Miaz Brothers

Gay author Bruce Benderson is best known for writing about junkies, hustlers, and New York's Times Square, but in his surprisingly sweet new memoir, The Romanian: Story of an Obsession, Benderson recounts his obsessive romance with a male Romanian prostitute who refuses to admit his homosexuality. The French translation made Benderson the first American to win the Prix de Flore, a French literary award; the book makes its English-language debut this month.

MERCURY: How would you describe your novel?

BRUCE BENDERSON: First of all, it's not a novel, it's a memoir. It happened. I'd describe it as an exhaustive study of romantic love and sexual obsession. It's a deconstruction of my own case of sexual obsession, until I finally get to understand the real nature of the beloved at the end. There are millions of books, including mine, written by people who were in love. But how many are written by the beloved? I'd hope people would think about that: What are the thoughts of the beloved? That is what I, the lover, tried to understand. This book is also part travelogue. And Americans tend to become a bit land-locked, too mono-linguistic, so I hope this book will introduce Romania in an intriguing way.

There's a moment in your book when Nina Cassian, a Romanian poetess, wonders why so many people who write about Romania write about prostitutes.

I was amazed by her reaction. First of all, there are a lot of prostitutes in Romania. Second, I don't look down on prostitutes. And third, I never question the subject matter or content of a book, I only question how well the content is dealt with or how good the language is.

Why do you think it won the Prix de Flore?

Surprisingly, I had a large female audience for the book in France. Critics said the book was "fleur bleue," which means "starry-eyed." They liked the fact it managed to be that way in a sordid context. I'd already had a fairly extensive career in France for the past 10 years, but this boosted it a great deal.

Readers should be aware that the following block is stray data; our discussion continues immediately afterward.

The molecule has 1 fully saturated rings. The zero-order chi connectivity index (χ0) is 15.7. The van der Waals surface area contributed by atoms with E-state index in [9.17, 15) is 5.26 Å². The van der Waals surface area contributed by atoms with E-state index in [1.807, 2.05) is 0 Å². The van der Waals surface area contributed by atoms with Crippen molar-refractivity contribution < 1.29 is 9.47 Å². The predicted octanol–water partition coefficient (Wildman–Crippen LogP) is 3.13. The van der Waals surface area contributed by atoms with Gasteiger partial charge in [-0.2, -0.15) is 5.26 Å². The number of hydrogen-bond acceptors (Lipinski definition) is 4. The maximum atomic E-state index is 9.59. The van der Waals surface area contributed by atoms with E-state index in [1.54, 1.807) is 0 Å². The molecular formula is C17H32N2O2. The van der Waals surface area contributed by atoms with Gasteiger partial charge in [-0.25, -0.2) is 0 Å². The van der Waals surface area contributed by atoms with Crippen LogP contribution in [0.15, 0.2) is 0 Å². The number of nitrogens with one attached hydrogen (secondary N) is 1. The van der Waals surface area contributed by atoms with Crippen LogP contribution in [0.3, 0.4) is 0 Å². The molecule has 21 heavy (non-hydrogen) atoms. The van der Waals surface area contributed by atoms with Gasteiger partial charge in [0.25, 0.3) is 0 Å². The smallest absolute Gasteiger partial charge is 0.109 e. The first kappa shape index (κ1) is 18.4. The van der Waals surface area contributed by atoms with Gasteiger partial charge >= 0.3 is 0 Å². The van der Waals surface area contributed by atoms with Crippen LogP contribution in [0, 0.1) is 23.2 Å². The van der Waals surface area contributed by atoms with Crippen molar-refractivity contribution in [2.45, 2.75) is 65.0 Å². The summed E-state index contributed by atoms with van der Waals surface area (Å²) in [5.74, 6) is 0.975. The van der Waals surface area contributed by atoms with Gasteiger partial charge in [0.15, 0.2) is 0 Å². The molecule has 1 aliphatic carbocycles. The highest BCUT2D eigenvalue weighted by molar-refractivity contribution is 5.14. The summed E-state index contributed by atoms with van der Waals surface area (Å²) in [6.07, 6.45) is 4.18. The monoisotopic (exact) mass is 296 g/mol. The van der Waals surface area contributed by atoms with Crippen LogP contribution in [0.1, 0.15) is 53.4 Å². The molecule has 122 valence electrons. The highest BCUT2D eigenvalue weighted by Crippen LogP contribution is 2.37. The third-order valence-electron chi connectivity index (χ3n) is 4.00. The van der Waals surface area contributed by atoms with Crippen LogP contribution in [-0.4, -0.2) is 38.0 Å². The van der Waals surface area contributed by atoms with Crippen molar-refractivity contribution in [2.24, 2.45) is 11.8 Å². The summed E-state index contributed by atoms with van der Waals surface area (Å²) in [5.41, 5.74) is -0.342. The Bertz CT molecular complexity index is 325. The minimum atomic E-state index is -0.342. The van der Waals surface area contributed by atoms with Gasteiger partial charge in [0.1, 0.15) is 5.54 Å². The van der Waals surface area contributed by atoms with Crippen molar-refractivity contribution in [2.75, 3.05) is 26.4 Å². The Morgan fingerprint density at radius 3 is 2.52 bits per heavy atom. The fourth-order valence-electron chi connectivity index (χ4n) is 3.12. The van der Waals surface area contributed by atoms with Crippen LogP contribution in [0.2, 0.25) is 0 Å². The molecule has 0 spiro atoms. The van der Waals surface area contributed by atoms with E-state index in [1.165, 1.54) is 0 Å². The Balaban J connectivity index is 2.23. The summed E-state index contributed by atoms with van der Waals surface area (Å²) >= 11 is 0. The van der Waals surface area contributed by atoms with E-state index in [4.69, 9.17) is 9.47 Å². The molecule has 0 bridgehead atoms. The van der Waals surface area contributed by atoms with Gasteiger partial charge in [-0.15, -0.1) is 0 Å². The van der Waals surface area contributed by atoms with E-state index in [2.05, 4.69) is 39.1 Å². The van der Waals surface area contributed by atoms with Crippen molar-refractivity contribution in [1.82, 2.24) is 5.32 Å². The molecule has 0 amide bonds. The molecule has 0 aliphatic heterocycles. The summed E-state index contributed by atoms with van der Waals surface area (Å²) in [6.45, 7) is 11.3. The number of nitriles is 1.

Being the subject of so many magazine articles, why do you think people enjoy reading interviews?

Here's an amusing anecdote: Shortly after Le Monde did a full-page profile of me, a small zine called Butt requested an interview. It's a gay zine, published in English in the Netherlands, with an international distribution in fashiony boutiques and gay bookstores. I was absolutely exhausted by the time that interview came around, and I arrived a little drunk.

When the interviewer, Gert Jonkers, asked me about my book, I barked, "I don't want to talk about my book, I want to talk about this guy who isn't calling me back!" Jonkers asked, "Why didn't you bring him with you?" and I said, "Because if you two even looked at each other I'd have to kill you both and then commit suicide."

It was all downhill from there. I was outrageous, saying anything that came into my head. The next day, I had a hangover, and I had to pose for photos, and after four hours, when I was exhausted and my defenses were down, the photographer talked me into posing in these transparent net French underpants I happened to be wearing—so I did.

Later, I said to myself, "Oh my God, what have I done? It's obvious I need a rest." I was dreading the publication of the text and picture. Well, as soon as it came out, my email box was full, about 80 messages a day. The interview was a sensation. John Waters, the film director, invited me to dinner. A journalist offered to interview me in the nude. In Paris, I was pulled into bed for two weeks by the very attractive ex-lover of a well-known writer whose name I won't mention.

Why? Because, I suspect, people are tired of synthetic, strategic interviews. They want to feel a real personality when they read these things, and my lack of discretion created that effect. Ninety percent of interviews are shaped by publicity concerns, so when someone finally steps outside the mold—no matter how bizarrely—people prick up their ears.

What do you think about Portland?

Outside of New York, Portland is the only American city I could live in at this point. And it's the only city in America that's preserved some of the old urban values: the importance of multiple class encounters, the importance of street life as opposed to decentralized automobile-focused life (which I hate), the importance of intimacy and community. When I visit Portland it's like a journey into the past, because some of the pleasures that it offers only existed in other cities in the past. I love Portland.

A lot of aspiring or established writers live here—so why don't you?

You should be prosecuted by the Chamber of Commerce for asking that question. Most of Portland's charm and advantages come from the fact that not everybody lives here. Are you trying to turn this town into another New York? Suffice it to say that I've lived in New York for 35 years, and many other writers live there, so I haven't seen a need to emigrate.

Here's an impossible question: What's it like being gay?

I'll bet I've slept with more women than you have.